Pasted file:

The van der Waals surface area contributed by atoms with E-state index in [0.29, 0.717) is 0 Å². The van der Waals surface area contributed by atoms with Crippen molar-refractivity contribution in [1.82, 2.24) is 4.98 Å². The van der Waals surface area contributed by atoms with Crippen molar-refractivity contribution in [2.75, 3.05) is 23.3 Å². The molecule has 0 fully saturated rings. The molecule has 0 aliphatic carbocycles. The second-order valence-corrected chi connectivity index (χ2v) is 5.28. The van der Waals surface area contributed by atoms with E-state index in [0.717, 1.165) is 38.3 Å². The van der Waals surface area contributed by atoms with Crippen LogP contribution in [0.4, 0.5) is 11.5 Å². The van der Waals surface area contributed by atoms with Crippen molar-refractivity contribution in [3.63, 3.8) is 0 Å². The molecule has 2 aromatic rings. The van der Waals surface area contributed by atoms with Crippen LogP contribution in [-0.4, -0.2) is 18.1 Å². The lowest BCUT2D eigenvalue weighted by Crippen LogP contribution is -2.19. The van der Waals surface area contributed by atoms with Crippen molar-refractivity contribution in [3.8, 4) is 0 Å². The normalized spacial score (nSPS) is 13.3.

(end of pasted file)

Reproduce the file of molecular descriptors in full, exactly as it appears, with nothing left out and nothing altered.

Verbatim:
The van der Waals surface area contributed by atoms with E-state index in [0.29, 0.717) is 0 Å². The van der Waals surface area contributed by atoms with Crippen molar-refractivity contribution in [1.82, 2.24) is 4.98 Å². The van der Waals surface area contributed by atoms with Crippen molar-refractivity contribution in [2.75, 3.05) is 23.3 Å². The molecule has 0 fully saturated rings. The molecule has 0 aliphatic carbocycles. The second-order valence-corrected chi connectivity index (χ2v) is 5.28. The van der Waals surface area contributed by atoms with E-state index in [0.717, 1.165) is 38.3 Å². The van der Waals surface area contributed by atoms with Crippen LogP contribution in [0.4, 0.5) is 11.5 Å². The van der Waals surface area contributed by atoms with Crippen molar-refractivity contribution in [3.63, 3.8) is 0 Å². The molecule has 2 aromatic rings. The van der Waals surface area contributed by atoms with Crippen LogP contribution in [-0.4, -0.2) is 18.1 Å². The lowest BCUT2D eigenvalue weighted by Crippen LogP contribution is -2.19. The van der Waals surface area contributed by atoms with Crippen molar-refractivity contribution in [3.8, 4) is 0 Å². The normalized spacial score (nSPS) is 13.3.